Developing an Equality Policy in schools

Many young people who do not find racism acceptable still engage in sexism, homophobia or disabilism, by name-calling or bullying. All schools need to have an ethos where all children feel welcome and safe. The school should challenge racism, disabilism, sexism and all forms of prejudice and promote equality through measures such as these:

  • Teachers need to promote an ethos in all classes where children feel able to talk about their lives and feelings, where the class are encouraged to support one another and work collectively. The effects of racism, including anti-semitism, disabilism, sexism, homophobia and prejudice, should be explained and discussed so the children develop empathy, are able to challenge discrimination and include those who may feel excluded, supporting them within and outside the classroom. Young children can be taught this by drawing on their great sense of fairness.
  • Being aware of harassment is essential. It can take many forms, from moving slightly away from a child on the carpet to physical attack. Seemingly minor incidents should be discussed and brought out in the open so the victim is supported and the whole class understands the effects.
  • Understanding that children have different styles of learning and multiple intelligences and need different styles of teaching and learning in our classes. Valuing the teaching of art, music, drama, dance and PE as much as other subjects, and understanding that skill and achievements in these areas, and the consequent self-esteem, lead to greater ability to achieve in all subjects.
  • All members of staff should challenge stereotypical and prejudiced comments used in lessons, the playground and the surrounding environment. For example, challenging name-calling; reporting and clearing offensive graffiti.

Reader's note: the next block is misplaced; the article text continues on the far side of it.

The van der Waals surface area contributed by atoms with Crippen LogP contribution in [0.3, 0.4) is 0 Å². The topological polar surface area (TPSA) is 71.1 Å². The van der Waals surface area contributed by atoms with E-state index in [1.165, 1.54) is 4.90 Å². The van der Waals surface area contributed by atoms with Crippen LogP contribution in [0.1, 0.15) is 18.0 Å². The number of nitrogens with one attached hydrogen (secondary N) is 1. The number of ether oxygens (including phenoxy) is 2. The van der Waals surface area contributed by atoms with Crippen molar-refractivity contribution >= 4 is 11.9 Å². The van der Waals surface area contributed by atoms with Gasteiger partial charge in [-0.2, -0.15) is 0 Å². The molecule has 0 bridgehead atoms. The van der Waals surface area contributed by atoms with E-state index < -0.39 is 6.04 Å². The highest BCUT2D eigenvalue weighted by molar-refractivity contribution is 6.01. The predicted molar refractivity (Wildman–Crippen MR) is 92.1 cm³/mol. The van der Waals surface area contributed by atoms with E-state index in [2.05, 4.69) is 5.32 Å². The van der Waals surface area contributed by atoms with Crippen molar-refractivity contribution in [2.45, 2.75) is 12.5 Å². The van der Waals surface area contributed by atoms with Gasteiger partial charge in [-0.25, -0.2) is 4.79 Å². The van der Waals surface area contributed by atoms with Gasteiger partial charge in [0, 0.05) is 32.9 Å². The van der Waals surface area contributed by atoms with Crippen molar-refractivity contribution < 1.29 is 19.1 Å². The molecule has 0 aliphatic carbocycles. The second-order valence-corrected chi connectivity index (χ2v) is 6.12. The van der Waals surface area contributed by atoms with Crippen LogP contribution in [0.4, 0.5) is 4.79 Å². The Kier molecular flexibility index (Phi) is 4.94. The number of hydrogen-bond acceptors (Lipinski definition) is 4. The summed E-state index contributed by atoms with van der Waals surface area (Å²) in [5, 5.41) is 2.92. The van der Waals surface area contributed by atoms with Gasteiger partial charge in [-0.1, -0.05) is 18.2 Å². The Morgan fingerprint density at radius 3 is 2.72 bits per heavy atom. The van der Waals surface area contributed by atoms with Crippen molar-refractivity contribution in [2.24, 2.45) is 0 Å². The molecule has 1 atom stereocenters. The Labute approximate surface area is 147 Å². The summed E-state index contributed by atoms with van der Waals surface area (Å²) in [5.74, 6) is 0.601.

• Supporting pupils who encounter harassment in the community, understanding that children who live in fear cannot learn. Supporting and campaigning for families who face deportation.
  • Using opportunities, through assemblies, to deal with issues of prejudice eg Kick Racism out of Football; understanding why people are disabled or refugees; Jewish Resistance to fascism in the East End; disabled people struggling for their rights.
  • Using opportunities to celebrate the richness and diversity of different cultures eg Black History Month, Refugee Week, Eid (from an anti-racist perspective). being aware that multi-cultural education on its own does not challenge racism; European Disabled People’s Day (3rd December) from a rights, not charity, perspective, International Women’s Day (8th March). Make sure to include white working-class children, eg teaching about the writing, art and struggles for social equality that give dignity to working-class people, so that they do not feel they need to look to extreme right-wing groups to reinforce their identity.
  • Drawing parallels between racism, sexism, disabilism and discriminatory practices, based on social class: to foster solidarity between boys and girls, black and white, disabled and non-disabled, working class students. Challenge the use of normative testing in relation to race, class, gender and disability.
  • Exploring opportunities throughout the curriculum to promote anti-racism and inclusion, eg visits to community organisations, circle time, circles of friends, use of the media, visiting speakers from local minority ethnic communities and disabled people’s organisations.
  • Displaying work from all pupils with achievements in any areas of the curriculum in and outside the school. Ensuring the materials and content of lessons cover a wide diversity of different cultures and people.
  • Purchasing and reviewing resources, such as books, posters and ICT software to ensure they are inclusive.
  • Providing accessible school structures where pupils, parents and staff have a voice.
  • In studying media images, ensure images from different cultures are available (see Bollywood and disability).
  • It is important that all staff fully understand all these issues so that they put them into practice daily in all areas of the curriculum. If teachers feel ill-equipped or uncomfortable to deal with these issues, they should hold staff meetings and seek INSET opportunities.

These points were developed for schools by Susie Burrows and Michael Vance of Hackney.

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Published in: on February 27, 2007 at 6:04 pm  Leave a Comment  

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